Directed by Danish Film director Kristian Levring, Co written by Anders Thomas Jenson, Starring Mads Mikkelson, Eva Green, Jeffrey Dean Morgan, Jonathon Pryce, filmed in Denmark, United Kingdom, and South Africa, the dirty, twisted face of Mikkelsen is rock solid. The man is hurt, never broken, and gets his final revenge no matter the personal cost. Hollywood has lost the capability of producing non-bullshit moviesOn the one hand, ‘The Salvation’ is a classic western. Good citizens versus evil villains. A steam train. A stage coach. Horses. Lots of shootouts. Barren desert landscapes. A dusty frontier town. Name a western cliché, and it’s there. Except Indians. They’re only talked about in this film.
On the other hand, this is also a western with original, non-classic elements in it. Lots of languages. Parts are spoken in Danish, but you can also hear Spanish and Italian from time to time. Plus: a very strong female character, who radiates power although she is mute. Thirdly: the South-African locations. They’re not very prominent, because they look very much like the American West. But when you know it, you can’t help but think about it.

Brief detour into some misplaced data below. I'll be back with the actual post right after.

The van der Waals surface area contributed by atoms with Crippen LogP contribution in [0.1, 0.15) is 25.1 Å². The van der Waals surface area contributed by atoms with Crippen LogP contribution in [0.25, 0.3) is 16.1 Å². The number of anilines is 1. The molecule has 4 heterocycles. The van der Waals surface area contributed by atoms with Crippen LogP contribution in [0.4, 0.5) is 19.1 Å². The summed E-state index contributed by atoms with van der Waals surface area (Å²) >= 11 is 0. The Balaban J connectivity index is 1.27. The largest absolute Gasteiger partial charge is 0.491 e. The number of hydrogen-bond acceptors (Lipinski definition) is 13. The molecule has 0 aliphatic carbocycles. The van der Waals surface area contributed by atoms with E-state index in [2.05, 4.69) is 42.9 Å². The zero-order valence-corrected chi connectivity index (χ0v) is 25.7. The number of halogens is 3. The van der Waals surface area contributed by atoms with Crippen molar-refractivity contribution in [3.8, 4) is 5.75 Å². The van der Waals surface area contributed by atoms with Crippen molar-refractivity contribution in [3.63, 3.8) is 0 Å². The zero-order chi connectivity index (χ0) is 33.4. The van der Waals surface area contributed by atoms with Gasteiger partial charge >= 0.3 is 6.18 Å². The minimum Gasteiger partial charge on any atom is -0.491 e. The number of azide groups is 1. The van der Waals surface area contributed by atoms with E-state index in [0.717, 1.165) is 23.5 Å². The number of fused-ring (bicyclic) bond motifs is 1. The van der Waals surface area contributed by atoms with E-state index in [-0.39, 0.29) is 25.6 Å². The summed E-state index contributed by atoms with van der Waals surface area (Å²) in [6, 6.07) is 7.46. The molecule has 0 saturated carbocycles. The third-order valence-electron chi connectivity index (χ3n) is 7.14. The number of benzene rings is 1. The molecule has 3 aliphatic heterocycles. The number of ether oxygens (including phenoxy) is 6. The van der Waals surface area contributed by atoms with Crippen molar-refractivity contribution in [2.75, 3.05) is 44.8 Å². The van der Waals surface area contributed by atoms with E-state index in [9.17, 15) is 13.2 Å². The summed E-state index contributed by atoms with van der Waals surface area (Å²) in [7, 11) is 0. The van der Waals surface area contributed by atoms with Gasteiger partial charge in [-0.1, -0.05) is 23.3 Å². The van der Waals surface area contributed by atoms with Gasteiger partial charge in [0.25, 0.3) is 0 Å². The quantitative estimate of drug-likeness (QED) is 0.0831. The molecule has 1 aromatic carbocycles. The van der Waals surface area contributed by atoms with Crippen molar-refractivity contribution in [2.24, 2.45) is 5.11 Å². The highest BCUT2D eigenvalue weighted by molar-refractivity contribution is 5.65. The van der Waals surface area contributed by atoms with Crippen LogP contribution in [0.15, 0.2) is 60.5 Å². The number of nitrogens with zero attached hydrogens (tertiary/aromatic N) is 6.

“The Salvation” drew my curiosity for two things: the lead and the fact that it’s a Danish western. The atmosphere of the wild-west is really well done and has immersed me in the mid 1800’s, and with a well-paced narrative and suspense of a typical revenge-story told effectively. I love the ending where they both mute just look the sherif in the face and dare him to follow.
Mads Mikkelsen shines as the lead but the overall cast is good. Compliments to the screenwriter, too, for creating several characters that I would wish to see more of.
If you like Open Range, 3:10 to Yuma, True Grit and Unforgiven, you should certainly check this movie out. Overall, this film seems to be very much inspired by the Sergio Leone westerns. The visual style is superb, and director Levring uses every trick in the book. Aereal shots, slow motion, close-ups: it’s all there. I was amazed by the colours in some scenes – it looked as if they were heavily digitally enhanced. The result is astonishing. And just when you think you’ve seen it all, Levring surprises with a beautiful and, in a way, revealing end shot. Sergio Leone created the spaghetti-western. Maybe the time has come now for the smørrebrød-western.